Curriculum Guide · Courses
Federal Fraud Prosecution: Theory and Practice
Dean O'Sullivan and Professor Edmonds
J.D. Practicum 1118 | 5 credit hours
This practicum will immerse students in the law, theory, and practice of federal fraud prosecutions. The primary teaching goal is for the students to experience the complexity and challenges of investigating economic crime, with particular emphasis on how abstract legal theories impact actual prosecution of white-collar crime. In the 3-unit, mandatory pass-fail, field work portion of the class, students will work for at least 15 hours per week in the Fraud Section of the Criminal Division of the U.S. Department of Justice, and will be assigned to one of three units within the Fraud Section: the Corporate, Securities, and Financial Institution Fraud Unit; the Foreign Corrupt Practice Act Unit; or the Health Care Fraud Unit. Student assignments to a particular unit will be made by the professors, who will take student preferences into account but cannot guarantee that all preferences can be accommodated. Students will be assisting prosecutors in the investigation and prosecution of complex economic crimes, and their projects may include analysis of pending legal issues, assistance in drafting motions or other legal filings, investigatory work to identify key facts critical to ongoing issues, and legal analysis of potential legislative reforms or other policy issues. The field work will be managed by senior experienced federal prosecutors under the direction of an Assistant Chief of the Fraud Section and Adjunct Professor Nathaniel B. Edmonds, who together with Professor Julie O’Sullivan, will work to integrate work assignments with classroom instruction. In the 2-unit, graded, seminar portion of the class, co-taught by Professors O’Sullivan and Edmonds, students will study subjects including the role of the prosecutor, complex economic crime investigation techniques, charging decisions, pre-trial resolutions, discovery issues, trial-related issues, and the law governing (and practice challenges of) various types of federal fraud cases. The classes will involve interactive discussions and the use of exercises, as well as the review and interpretation of statutes, regulations, legal precedent, and DOJ guidance memoranda. Students will be required to email the professors weekly reflection memos in advance of class so that the professors can help students integrate their classroom learning with their professional experiences in the field. The professors will identify for each student one issue identified in the reflection memos that may enable the class as a whole to better understand the intersection between theory and practice, and will ask each student to make one 10 minute presentation analyzing the issue. The grade for the seminar will be determined by (1) a final paper of approximately 20 pages in length focusing on a complex legal or investigative issue identified in course work or during the field work portion of the practicum; (2) the weekly reflection memos and the 10-minute oral presentation; and (3) class participation.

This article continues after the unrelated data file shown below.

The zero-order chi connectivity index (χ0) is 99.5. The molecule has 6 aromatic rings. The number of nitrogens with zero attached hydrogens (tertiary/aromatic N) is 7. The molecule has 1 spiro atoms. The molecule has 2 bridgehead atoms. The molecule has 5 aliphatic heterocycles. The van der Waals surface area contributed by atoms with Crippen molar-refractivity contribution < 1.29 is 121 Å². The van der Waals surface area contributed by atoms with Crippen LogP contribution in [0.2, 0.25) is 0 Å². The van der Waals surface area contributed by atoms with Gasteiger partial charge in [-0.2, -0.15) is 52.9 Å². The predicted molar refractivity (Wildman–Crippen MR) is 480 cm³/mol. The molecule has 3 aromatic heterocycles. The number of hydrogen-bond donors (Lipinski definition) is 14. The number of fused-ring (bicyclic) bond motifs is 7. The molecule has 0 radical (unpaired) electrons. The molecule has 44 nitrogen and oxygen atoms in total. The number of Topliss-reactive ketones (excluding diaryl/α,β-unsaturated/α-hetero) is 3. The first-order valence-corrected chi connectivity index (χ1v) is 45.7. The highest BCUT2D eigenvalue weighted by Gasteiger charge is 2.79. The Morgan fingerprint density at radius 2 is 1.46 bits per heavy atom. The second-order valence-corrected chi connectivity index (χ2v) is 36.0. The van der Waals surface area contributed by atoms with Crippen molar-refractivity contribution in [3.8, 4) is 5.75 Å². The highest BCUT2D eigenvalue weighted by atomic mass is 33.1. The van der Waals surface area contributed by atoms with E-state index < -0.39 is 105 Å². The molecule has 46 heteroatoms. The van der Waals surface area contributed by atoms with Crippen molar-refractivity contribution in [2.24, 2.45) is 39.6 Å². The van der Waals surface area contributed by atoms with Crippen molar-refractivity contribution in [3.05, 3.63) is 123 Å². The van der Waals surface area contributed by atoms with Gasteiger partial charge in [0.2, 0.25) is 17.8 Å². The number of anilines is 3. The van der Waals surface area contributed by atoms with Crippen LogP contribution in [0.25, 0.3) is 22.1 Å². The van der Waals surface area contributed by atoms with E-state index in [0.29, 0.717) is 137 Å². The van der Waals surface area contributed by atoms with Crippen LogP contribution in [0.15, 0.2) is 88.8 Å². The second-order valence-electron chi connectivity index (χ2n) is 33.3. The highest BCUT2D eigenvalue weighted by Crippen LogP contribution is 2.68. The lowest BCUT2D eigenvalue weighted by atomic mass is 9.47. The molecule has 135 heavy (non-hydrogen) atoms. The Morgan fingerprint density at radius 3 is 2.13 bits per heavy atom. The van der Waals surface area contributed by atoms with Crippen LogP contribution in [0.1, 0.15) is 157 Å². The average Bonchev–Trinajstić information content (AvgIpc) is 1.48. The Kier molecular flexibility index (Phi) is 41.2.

Prerequisite: Criminal Justice (or the equivalent Democracy and Coercion) or Criminal Procedure. Students must complete the required first-year program prior to enrolling in this course (part-time and interdivisional transfer students may enroll prior to completing Property, or their first-year elective).
Students may not receive credit for this class and the practicum class Federal Criminal Investigation: Investigating Extraterritorial Crime.
This course is offered for 2 credits and 5 credits. Students in the 2 credit course will not participate in the field placement. For students in the 5 credit course: 2 credits will be awarded for the 2-hour weekly seminar and 3 credits will be awarded for approximately 15 hours of supervised work per week, for a minimum of 11 weeks. The seminar portion will be graded. The 3 credits of supervised work are mandatory pass/fail and count toward the 7 credit pass/fail limit.